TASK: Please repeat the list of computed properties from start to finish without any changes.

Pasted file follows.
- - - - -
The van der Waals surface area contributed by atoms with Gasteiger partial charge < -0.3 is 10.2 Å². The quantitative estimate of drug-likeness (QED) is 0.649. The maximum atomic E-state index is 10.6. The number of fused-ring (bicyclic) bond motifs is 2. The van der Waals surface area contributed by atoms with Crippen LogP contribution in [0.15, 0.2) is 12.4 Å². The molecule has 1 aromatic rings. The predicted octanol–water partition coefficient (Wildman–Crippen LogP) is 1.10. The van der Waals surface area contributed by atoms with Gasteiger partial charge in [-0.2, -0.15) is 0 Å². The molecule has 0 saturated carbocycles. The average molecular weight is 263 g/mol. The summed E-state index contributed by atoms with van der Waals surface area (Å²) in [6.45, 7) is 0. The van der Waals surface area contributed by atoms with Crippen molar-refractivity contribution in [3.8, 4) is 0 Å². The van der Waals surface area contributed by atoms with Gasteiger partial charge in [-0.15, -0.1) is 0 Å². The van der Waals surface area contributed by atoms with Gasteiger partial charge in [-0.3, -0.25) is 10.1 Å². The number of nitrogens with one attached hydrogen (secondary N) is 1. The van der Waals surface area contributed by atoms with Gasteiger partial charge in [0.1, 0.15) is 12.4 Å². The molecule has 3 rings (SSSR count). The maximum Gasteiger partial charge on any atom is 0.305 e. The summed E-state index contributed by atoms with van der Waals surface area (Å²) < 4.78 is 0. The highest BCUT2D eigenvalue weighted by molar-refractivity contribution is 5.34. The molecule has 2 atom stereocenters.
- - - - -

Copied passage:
The van der Waals surface area contributed by atoms with Gasteiger partial charge < -0.3 is 10.2 Å². The quantitative estimate of drug-likeness (QED) is 0.649. The maximum atomic E-state index is 10.6. The number of fused-ring (bicyclic) bond motifs is 2. The van der Waals surface area contributed by atoms with Crippen LogP contribution in [0.15, 0.2) is 12.4 Å². The molecule has 1 aromatic rings. The predicted octanol–water partition coefficient (Wildman–Crippen LogP) is 1.10. The van der Waals surface area contributed by atoms with Gasteiger partial charge in [-0.2, -0.15) is 0 Å². The molecule has 0 saturated carbocycles. The average molecular weight is 263 g/mol. The summed E-state index contributed by atoms with van der Waals surface area (Å²) in [6.45, 7) is 0. The van der Waals surface area contributed by atoms with Crippen molar-refractivity contribution in [3.8, 4) is 0 Å². The van der Waals surface area contributed by atoms with Gasteiger partial charge in [-0.15, -0.1) is 0 Å². The van der Waals surface area contributed by atoms with Gasteiger partial charge in [-0.3, -0.25) is 10.1 Å². The number of nitrogens with one attached hydrogen (secondary N) is 1. The van der Waals surface area contributed by atoms with Gasteiger partial charge in [0.1, 0.15) is 12.4 Å². The molecule has 3 rings (SSSR count). The maximum Gasteiger partial charge on any atom is 0.305 e. The summed E-state index contributed by atoms with van der Waals surface area (Å²) < 4.78 is 0. The highest BCUT2D eigenvalue weighted by molar-refractivity contribution is 5.34. The molecule has 2 atom stereocenters.